Moore’s tales typically deal with two main characters; Northwest Smith, a cavalier Buck Rogers type of antihero with a ray gun, globe hopping across the solar system; and Jirel of Joiry, a mysterious woman who tangles with the supernatural. While the Northwest stories appear to be based during a time of interplanetary travel, he often finds himself faced with mythological creatures. This is not just dropping a monster into a science-fiction setting and seeing what happens. Moore’s characters are not mere stereotypes, but quite fleshed out, and as flawed and complicated as you would expect from any modern writer. Jirel is a strong woman, fearless, and willing to face the supernatural, yet knows when she’s in over her head, displaying a very human restraint which only adds to the tension of the stories.
One such Northwest Smith story is ‘Shambleau’. First published in Weird Tales in 1933, the story features Smith’s encounter with a strange mythological creature. Without spoiling the story, Smith comes to the aid of a strange woman shunned from her community. Taking her under his wing, Smith begins to learn more about the woman while trying to figure out why the others didn’t want anything to do with her. She is different, somewhat crude even, with a strange appearance, but not necessarily unpleasant. In fact, it seems Smith is becoming a little attracted to her. It is at this point in the story that the weird begins to take over, and things become very strange indeed. Moore uses our own recollections of mythology as dramatic irony, and while this is very subtle, the way it affects Smith is intense, and quite personal.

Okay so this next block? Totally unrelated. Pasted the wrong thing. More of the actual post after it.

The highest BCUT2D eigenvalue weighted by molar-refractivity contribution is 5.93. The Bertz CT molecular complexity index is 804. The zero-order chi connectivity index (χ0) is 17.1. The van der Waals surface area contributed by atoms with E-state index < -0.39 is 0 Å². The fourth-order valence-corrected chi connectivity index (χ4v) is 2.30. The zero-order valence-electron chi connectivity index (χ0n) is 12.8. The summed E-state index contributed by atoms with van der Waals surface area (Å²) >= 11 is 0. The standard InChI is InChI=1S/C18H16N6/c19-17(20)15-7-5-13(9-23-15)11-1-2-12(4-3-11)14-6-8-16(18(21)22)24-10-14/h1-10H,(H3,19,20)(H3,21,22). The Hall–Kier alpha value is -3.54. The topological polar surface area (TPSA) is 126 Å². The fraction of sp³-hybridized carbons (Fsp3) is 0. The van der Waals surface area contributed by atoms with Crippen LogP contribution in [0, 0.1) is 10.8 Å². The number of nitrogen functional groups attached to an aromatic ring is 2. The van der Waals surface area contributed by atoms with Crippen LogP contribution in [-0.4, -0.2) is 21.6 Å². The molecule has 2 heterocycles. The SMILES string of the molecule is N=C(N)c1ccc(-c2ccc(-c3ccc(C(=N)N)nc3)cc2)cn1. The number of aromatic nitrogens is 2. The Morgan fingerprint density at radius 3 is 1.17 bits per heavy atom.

‘Black God’s Kiss’ is a Jirel of Joiry tale steeped in Sword and Sorcery, and has opened my eyes to what that genre is capable of beyond Conan. Another tale first published in Weird Tales (1934), it features Jirel captured and forced against her will to submit to a terrible warlord. This is the beginning of an incredible journey with Jirel, covering several tales, culminating at last with a collaboration with Moore and her then husband, Henry Kuttner, that teamed Jirel with Northwest Smith. With this tale there is a little swordplay, but it is the sorcery that is abundant, with revenge beyond the grave and portals into other worlds. Are these parallel dimensions, dream-states, Hell? All of the above? Who knows except for Moore, and she leaves it all rather ambiguous.